Enforcement, furthermore, can take another cue from aviation, and lean more heavily towards the long-term or permanent revocation of driving privileges earlier and for far less, and indeed, to treat the possession of a license as a precarious and easily-lost privilege, rather than as a right that is difficult to strip. The operation of a motor vehicle is a terrible responsibility, one with a gravity that is on-par with employing a lethal weapon. The penalty for striking someone with your hand is not the same as using a bat, which in turn is not the same as using a firearm. A comparison with firearms may not be the best choice for equivalence, but even in the gun-crazy culture of this country, firearms carry the barest shreds of restrictions and impediments on them, which is more than we can say for motor vehicles. Cars are powerful lethal weapons, and fatalities that are the result of dangerous choices by drivers should be treated with the same severity as the negligent employment or operation of any other lethal weapon.

Lethal Weapon.

Why do we, as a society, enforce? As a deterrent? As a means of education and training? As a blunt-force method of maintaining a particular hierarchy of social strata? This question is one that is in urgent need of an answer, since Enforcement is the only method of ethical safety and control that we as a culture want to impose on drivers. Signals and infrastructure design have, for decades, favored vehicle and driver throughput in a thought process analogous to the design of plumbing. Any other design philosophy, or burdensome efforts by the “nanny state” to educate drivers, has been characterized almost as a violation of the “freedom” of Americans, a position not-unlike that taken by gun-enthusiasts and Second-Amendment partisans.

The United States is the de facto number 1 nation in the world. We kill people on our roads than at a higher rate than any other developed country, even when corrected for vehicle miles traveled, and it’s because our communities are built around cars, and our laws favor drivers over others. Even considering drivers “equal” is a form of favor, due to the disparity in kinetic power. We also kill people with firearms at a rate that gloriously eclipses the next 22 high-income, industrial nations, and in this show similar failures of social engineering and legal choices. With these levels of Greatness, one wonders why the anxious need to be Great Again. We also lead the world in rates of vehicle ownership, as well as gun ownership.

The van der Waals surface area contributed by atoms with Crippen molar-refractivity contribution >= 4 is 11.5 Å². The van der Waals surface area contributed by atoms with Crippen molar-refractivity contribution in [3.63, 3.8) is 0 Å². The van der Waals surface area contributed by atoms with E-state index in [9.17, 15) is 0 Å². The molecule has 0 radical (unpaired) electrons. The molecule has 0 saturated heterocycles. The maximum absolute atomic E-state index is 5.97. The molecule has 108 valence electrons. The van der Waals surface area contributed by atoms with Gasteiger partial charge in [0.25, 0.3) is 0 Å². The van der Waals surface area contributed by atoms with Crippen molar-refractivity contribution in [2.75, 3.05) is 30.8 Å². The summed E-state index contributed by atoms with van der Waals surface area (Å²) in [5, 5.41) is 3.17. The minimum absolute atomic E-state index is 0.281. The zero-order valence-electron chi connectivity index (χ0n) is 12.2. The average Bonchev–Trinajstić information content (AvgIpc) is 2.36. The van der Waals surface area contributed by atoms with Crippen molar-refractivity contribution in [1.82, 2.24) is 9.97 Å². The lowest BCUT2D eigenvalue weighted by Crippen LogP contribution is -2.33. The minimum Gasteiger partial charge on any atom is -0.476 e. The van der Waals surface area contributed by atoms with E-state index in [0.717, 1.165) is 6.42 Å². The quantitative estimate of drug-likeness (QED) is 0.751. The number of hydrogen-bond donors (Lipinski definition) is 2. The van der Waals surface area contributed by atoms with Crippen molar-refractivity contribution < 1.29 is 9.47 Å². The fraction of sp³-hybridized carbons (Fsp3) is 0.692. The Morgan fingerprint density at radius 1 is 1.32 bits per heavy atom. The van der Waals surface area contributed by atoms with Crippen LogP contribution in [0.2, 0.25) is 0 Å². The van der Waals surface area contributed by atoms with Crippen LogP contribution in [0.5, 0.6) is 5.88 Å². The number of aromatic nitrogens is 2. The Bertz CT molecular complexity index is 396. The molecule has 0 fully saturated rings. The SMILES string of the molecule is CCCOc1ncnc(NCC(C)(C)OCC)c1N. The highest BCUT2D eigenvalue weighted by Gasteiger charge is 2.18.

Obviously, Enforcement alone is a failure.

We also have some logical inconsistencies regarding the ethical dimension of Enforcement, and the assignation of moral agency, vice and virtue, praise and blame. A popular refrain of gun-enthusiasts, when confronted with efforts to regulate and control firearms, is that “guns don’t kill people…people kill people.” Gun-enthusiasts are quick to point out that it is the person, and the person alone, who bears agency in any harm brought about through the use of the weapon, and therefore the only appropriate method of control is deterrence based on Enforcement after-the-fact, despite the utter failure of this approach.

The same could be said for cars.

With vehicles, however, it would seem that people do NOT, in fact, kill people. Reference the above discussion about “accidents” which are so routine they slaughter 30,000 per annum. Furthermore, not only do press depictions utilize the term accident with unfortunate frequency, often the incident is dehumanized further by descriptions in which the victim was “hit by an SUV” or “the truck fled the scene”. The driver gets secondary mention, and prosecutions of vehicles are notoriously difficult. But if people don’t kill people, and vehicles do, then logic clearly dictates that the solution lies heavily in Engineering, and to act otherwise as planners is to abandon all ethical decision making, and all responsibility, for the deaths in our streets. An argument at any level for lack of culpability by drivers is to acknowledge, implicitly, that drivers – human beings – are incapable of operating these powerful and lethal machines without significant Education and Engineering.

If people do kill people, why isn’t speeding prosecuted with the same severity as the owner of a firearm randomly discharging a weapon for fun and excitement in the middle of his/her neighborhood? The speeding, like the weapon discharge, is done merely for enjoyment or because the person simply desired to do so. Those reasons are considered flimsy enough justification for the playful employment of a lethal weapon to hazard legal jeopardy for the perpetrator. Speeding, by contrast, is made easy by our road design, and the penalties are inconveniences…at least for the affluent. For others, it is part of a treadmill of fines, penalties, and interactions with the courts that will cripple their daily existence without actually making a single road safer. If people kill people, why doesn’t every traffic fatality begin with the gravity of a murder investigation, only to be downgraded if evidence permits, rather than the other way around? Why doesn’t every injury begin as the equivalent of attempted murder?